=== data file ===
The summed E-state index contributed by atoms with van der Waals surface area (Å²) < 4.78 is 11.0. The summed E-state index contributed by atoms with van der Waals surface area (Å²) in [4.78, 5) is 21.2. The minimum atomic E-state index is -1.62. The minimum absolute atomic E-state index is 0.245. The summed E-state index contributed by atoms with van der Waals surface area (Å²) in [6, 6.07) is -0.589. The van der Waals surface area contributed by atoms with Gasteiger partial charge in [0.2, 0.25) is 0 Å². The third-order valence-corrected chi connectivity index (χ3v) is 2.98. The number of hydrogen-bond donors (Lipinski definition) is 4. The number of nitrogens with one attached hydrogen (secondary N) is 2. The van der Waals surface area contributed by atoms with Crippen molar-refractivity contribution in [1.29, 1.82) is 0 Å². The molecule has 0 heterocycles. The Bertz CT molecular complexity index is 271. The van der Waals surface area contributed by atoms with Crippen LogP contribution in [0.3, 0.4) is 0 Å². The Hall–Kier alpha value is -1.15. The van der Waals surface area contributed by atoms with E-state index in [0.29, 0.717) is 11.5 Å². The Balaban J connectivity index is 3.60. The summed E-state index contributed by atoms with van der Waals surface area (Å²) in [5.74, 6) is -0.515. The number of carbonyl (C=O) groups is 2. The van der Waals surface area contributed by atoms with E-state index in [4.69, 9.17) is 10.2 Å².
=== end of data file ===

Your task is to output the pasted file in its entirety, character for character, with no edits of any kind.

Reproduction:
The summed E-state index contributed by atoms with van der Waals surface area (Å²) < 4.78 is 11.0. The summed E-state index contributed by atoms with van der Waals surface area (Å²) in [4.78, 5) is 21.2. The minimum atomic E-state index is -1.62. The minimum absolute atomic E-state index is 0.245. The summed E-state index contributed by atoms with van der Waals surface area (Å²) in [6, 6.07) is -0.589. The van der Waals surface area contributed by atoms with Gasteiger partial charge in [0.2, 0.25) is 0 Å². The third-order valence-corrected chi connectivity index (χ3v) is 2.98. The number of hydrogen-bond donors (Lipinski definition) is 4. The number of nitrogens with one attached hydrogen (secondary N) is 2. The van der Waals surface area contributed by atoms with Crippen molar-refractivity contribution in [1.29, 1.82) is 0 Å². The molecule has 0 heterocycles. The Bertz CT molecular complexity index is 271. The van der Waals surface area contributed by atoms with Crippen LogP contribution in [0.3, 0.4) is 0 Å². The Hall–Kier alpha value is -1.15. The van der Waals surface area contributed by atoms with E-state index in [0.29, 0.717) is 11.5 Å². The Balaban J connectivity index is 3.60. The summed E-state index contributed by atoms with van der Waals surface area (Å²) in [5.74, 6) is -0.515. The number of carbonyl (C=O) groups is 2. The van der Waals surface area contributed by atoms with E-state index in [4.69, 9.17) is 10.2 Å².